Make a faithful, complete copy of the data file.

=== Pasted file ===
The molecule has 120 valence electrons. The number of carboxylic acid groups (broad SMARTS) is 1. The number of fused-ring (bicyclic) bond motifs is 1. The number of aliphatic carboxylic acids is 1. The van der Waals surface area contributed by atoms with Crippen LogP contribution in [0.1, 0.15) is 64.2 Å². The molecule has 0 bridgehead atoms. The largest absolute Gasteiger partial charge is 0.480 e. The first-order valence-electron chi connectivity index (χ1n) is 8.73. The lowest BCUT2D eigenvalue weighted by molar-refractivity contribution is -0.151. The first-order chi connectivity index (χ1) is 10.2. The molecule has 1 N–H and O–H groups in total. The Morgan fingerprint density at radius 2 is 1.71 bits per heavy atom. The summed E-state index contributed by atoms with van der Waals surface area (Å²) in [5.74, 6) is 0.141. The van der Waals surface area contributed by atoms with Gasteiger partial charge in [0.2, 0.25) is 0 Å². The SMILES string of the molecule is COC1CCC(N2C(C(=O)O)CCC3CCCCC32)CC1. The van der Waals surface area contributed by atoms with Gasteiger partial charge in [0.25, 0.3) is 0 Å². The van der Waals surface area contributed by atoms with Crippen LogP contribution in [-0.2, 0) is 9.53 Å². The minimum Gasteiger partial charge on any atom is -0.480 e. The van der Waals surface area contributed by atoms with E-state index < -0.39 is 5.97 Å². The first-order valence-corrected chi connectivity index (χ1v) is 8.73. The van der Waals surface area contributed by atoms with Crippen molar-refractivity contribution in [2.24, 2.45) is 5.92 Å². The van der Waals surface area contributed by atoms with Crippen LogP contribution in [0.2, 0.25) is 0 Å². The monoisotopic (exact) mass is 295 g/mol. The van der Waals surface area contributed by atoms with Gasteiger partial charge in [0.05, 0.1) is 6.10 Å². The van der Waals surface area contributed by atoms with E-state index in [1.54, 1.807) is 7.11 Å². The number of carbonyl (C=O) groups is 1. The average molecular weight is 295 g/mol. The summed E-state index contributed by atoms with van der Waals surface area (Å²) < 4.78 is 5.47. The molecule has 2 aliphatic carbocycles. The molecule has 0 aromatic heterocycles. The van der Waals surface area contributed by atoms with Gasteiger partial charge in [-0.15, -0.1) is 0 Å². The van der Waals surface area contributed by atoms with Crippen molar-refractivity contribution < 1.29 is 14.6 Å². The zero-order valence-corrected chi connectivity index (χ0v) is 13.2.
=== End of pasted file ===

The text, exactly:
The molecule has 120 valence electrons. The number of carboxylic acid groups (broad SMARTS) is 1. The number of fused-ring (bicyclic) bond motifs is 1. The number of aliphatic carboxylic acids is 1. The van der Waals surface area contributed by atoms with Crippen LogP contribution in [0.1, 0.15) is 64.2 Å². The molecule has 0 bridgehead atoms. The largest absolute Gasteiger partial charge is 0.480 e. The first-order valence-electron chi connectivity index (χ1n) is 8.73. The lowest BCUT2D eigenvalue weighted by molar-refractivity contribution is -0.151. The first-order chi connectivity index (χ1) is 10.2. The molecule has 1 N–H and O–H groups in total. The Morgan fingerprint density at radius 2 is 1.71 bits per heavy atom. The summed E-state index contributed by atoms with van der Waals surface area (Å²) in [5.74, 6) is 0.141. The van der Waals surface area contributed by atoms with Gasteiger partial charge in [0.2, 0.25) is 0 Å². The SMILES string of the molecule is COC1CCC(N2C(C(=O)O)CCC3CCCCC32)CC1. The van der Waals surface area contributed by atoms with Gasteiger partial charge in [0.25, 0.3) is 0 Å². The van der Waals surface area contributed by atoms with Crippen LogP contribution in [-0.2, 0) is 9.53 Å². The minimum Gasteiger partial charge on any atom is -0.480 e. The van der Waals surface area contributed by atoms with E-state index < -0.39 is 5.97 Å². The first-order valence-corrected chi connectivity index (χ1v) is 8.73. The van der Waals surface area contributed by atoms with Crippen molar-refractivity contribution in [2.24, 2.45) is 5.92 Å². The van der Waals surface area contributed by atoms with Crippen LogP contribution in [0.2, 0.25) is 0 Å². The monoisotopic (exact) mass is 295 g/mol. The van der Waals surface area contributed by atoms with Gasteiger partial charge in [0.05, 0.1) is 6.10 Å². The van der Waals surface area contributed by atoms with E-state index in [1.54, 1.807) is 7.11 Å². The number of carbonyl (C=O) groups is 1. The average molecular weight is 295 g/mol. The summed E-state index contributed by atoms with van der Waals surface area (Å²) < 4.78 is 5.47. The molecule has 2 aliphatic carbocycles. The molecule has 0 aromatic heterocycles. The van der Waals surface area contributed by atoms with Gasteiger partial charge in [-0.15, -0.1) is 0 Å². The van der Waals surface area contributed by atoms with Crippen molar-refractivity contribution < 1.29 is 14.6 Å². The zero-order valence-corrected chi connectivity index (χ0v) is 13.2.